Wolcott Public Schools Placed on the College Board's 6th Annual AP District Honor Roll
Wolcott Public Schools
Placed on the College Board’s 6th Annual AP® District Honor Roll for Significant Gains in Student Access and Success
425 School Districts Across the U.S. and Canada Are Honored
Wolcott, CT — Wolcott Public Schools is one of 425 school districts in the U.S. and Canada being honored by the College Board with placement on the 6th Annual AP® District Honor Roll for increasing access to AP course work while simultaneously maintaining or increasing the percentage of students earning scores of 3 or higher on AP Exams. Wolcott High School was one of sixteen schools in the state of Connecticut to receive this honor. Reaching these goals indicates that a district is successfully identifying motivated, academically prepared students who are ready for the opportunity of AP. To be included on the 6th Annual Honor Roll, Wolcott High School had to, since 2013, increase the number of students participating in AP while also increasing or maintaining the number of students earning AP Exam scores of 3 or higher
“We are especially proud of this accomplishment given that Wolcott was one of only 17 Connecticut school districts to be recognized. This shows that our dedicated staff takes seriously their commitment to all students’ learning” said Dr. Tony Gasper, the Superintendent of Schools.
Data from 2015 show that among black/African American, Hispanic, and Native American students with a high degree of readiness for AP, only about half of students are participating. The first step to delivering the opportunity of AP to students is providing access by ensuring courses are available, that gatekeeping stops, and that the doors are equitably opened so these students can participate. Wolcott High School is committed to expanding the availability of AP courses among prepared and motivated students of all backgrounds.
“That the committed teachers and administrators in this district have both expanded AP access and also helped their students achieve high levels of performance on AP Exams shows they’re delivering opportunity in their schools and classrooms, and it is a real testament to their belief that a more diverse population of young people is ready for the challenge of college,” said Trevor Packer, the College Board’s senior vice president of AP and Instruction. “Congratulations to these teachers and administrators, and to their hard-working students.” Helping more students learn at a higher level and earn higher AP scores is an objective of all members of the AP community, from AP teachers to district and school administrators to college professors. Many districts are experimenting with a variety of initiatives and strategies to determine how to simultaneously expand access and improve student performance.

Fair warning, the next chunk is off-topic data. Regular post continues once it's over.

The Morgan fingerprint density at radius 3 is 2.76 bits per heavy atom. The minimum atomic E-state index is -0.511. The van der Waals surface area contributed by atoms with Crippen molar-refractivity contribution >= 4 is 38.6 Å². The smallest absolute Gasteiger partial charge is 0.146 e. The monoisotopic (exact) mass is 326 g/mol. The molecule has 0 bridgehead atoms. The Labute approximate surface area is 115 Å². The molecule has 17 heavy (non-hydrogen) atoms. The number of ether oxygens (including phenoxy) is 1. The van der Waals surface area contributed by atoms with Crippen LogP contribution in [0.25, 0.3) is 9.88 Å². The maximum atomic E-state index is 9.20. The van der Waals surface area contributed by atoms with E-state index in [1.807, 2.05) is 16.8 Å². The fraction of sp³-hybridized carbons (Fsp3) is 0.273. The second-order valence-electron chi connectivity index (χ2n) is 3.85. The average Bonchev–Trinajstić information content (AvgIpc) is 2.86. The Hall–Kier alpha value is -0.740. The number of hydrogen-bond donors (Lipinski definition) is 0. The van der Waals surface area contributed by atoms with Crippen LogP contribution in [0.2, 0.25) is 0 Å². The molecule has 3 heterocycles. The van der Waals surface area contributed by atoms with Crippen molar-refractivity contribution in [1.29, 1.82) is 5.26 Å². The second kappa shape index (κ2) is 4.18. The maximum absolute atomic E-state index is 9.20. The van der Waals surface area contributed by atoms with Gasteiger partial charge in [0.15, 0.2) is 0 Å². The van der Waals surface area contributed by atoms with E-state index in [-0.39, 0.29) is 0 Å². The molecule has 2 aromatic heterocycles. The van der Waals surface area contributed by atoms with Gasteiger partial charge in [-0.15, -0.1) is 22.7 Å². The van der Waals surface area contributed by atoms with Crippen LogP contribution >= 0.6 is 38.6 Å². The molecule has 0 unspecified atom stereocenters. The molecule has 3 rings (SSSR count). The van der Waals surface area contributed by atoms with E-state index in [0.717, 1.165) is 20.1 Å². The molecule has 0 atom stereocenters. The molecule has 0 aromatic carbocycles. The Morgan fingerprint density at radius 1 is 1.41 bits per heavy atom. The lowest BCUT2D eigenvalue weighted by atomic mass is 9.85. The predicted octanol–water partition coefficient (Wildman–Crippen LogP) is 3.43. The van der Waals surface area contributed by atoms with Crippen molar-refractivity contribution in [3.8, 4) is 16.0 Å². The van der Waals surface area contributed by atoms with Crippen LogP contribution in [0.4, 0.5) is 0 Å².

In 2015, more than 3,800 colleges and universities around the world received AP scores for college credit, advanced placement, and/or consideration in the admission process, with many colleges and universities in the United States offering credit in one or more subjects for qualifying AP scores.
Inclusion on the 6th Annual AP District Honor Roll is based on the examination of three years of AP data, from 2013 to 2015, looking across 34 AP Exams, including world language and culture. The following criteria were used.
- Increase participation/access to AP by at least 4 percent in large districts, at least 6 percent in medium districts, and at least 11 percent in small districts;
- Increase or maintain the percentage of exams taken by black/African American, Hispanic/Latino, and American Indian/Alaska Native students; and
- Improve or maintain performance levels when comparing the 2015 percentage of students scoring a 3 or higher to the 2013 percentage, unless the district has already attained a performance level at which more than 70 percent of its AP students are scoring a 3 or higher.
When these outcomes have been achieved among an AP student population in which 30 percent or more are underrepresented minority students (black/African American, Hispanic/Latino, American Indian/Alaska Native) and/or 30 percent or more are low-income students (students who qualify for free or reduced-price lunch), a symbol has been affixed to the district name to highlight this work.